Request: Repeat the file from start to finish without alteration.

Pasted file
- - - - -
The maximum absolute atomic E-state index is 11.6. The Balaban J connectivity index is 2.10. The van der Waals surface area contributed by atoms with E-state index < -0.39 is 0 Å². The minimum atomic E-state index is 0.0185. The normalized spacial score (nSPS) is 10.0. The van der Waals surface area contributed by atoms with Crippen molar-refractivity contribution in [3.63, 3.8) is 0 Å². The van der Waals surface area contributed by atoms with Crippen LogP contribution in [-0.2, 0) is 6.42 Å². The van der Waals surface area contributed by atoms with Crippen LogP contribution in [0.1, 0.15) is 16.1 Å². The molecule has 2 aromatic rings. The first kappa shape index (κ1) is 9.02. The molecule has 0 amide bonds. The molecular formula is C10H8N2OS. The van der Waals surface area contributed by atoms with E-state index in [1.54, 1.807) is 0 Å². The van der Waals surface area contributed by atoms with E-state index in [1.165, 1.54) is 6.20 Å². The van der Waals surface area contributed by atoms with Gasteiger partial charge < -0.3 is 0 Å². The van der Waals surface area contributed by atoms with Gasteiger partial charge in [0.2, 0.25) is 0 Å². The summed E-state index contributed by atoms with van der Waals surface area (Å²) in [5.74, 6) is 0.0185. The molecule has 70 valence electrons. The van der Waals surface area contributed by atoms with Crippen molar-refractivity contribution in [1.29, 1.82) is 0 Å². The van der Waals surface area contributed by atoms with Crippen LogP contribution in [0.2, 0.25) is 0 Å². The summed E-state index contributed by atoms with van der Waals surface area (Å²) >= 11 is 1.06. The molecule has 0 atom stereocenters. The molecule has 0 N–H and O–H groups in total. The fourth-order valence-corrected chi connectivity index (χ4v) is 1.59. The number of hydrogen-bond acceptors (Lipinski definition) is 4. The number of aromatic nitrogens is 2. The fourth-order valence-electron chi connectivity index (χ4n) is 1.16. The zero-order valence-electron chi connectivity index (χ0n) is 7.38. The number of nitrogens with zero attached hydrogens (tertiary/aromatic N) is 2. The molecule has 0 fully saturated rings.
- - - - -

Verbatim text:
The maximum absolute atomic E-state index is 11.6. The Balaban J connectivity index is 2.10. The van der Waals surface area contributed by atoms with E-state index < -0.39 is 0 Å². The minimum atomic E-state index is 0.0185. The normalized spacial score (nSPS) is 10.0. The van der Waals surface area contributed by atoms with Crippen molar-refractivity contribution in [3.63, 3.8) is 0 Å². The van der Waals surface area contributed by atoms with Crippen LogP contribution in [-0.2, 0) is 6.42 Å². The van der Waals surface area contributed by atoms with Crippen LogP contribution in [0.1, 0.15) is 16.1 Å². The molecule has 2 aromatic rings. The first kappa shape index (κ1) is 9.02. The molecule has 0 amide bonds. The molecular formula is C10H8N2OS. The van der Waals surface area contributed by atoms with E-state index in [1.54, 1.807) is 0 Å². The van der Waals surface area contributed by atoms with E-state index in [1.165, 1.54) is 6.20 Å². The van der Waals surface area contributed by atoms with Gasteiger partial charge < -0.3 is 0 Å². The van der Waals surface area contributed by atoms with Gasteiger partial charge in [0.2, 0.25) is 0 Å². The summed E-state index contributed by atoms with van der Waals surface area (Å²) in [5.74, 6) is 0.0185. The molecule has 70 valence electrons. The van der Waals surface area contributed by atoms with Crippen molar-refractivity contribution in [1.29, 1.82) is 0 Å². The van der Waals surface area contributed by atoms with Crippen LogP contribution in [0.2, 0.25) is 0 Å². The summed E-state index contributed by atoms with van der Waals surface area (Å²) >= 11 is 1.06. The molecule has 0 atom stereocenters. The molecule has 0 N–H and O–H groups in total. The fourth-order valence-corrected chi connectivity index (χ4v) is 1.59. The number of hydrogen-bond acceptors (Lipinski definition) is 4. The number of aromatic nitrogens is 2. The fourth-order valence-electron chi connectivity index (χ4n) is 1.16. The zero-order valence-electron chi connectivity index (χ0n) is 7.38. The number of nitrogens with zero attached hydrogens (tertiary/aromatic N) is 2. The molecule has 0 fully saturated rings.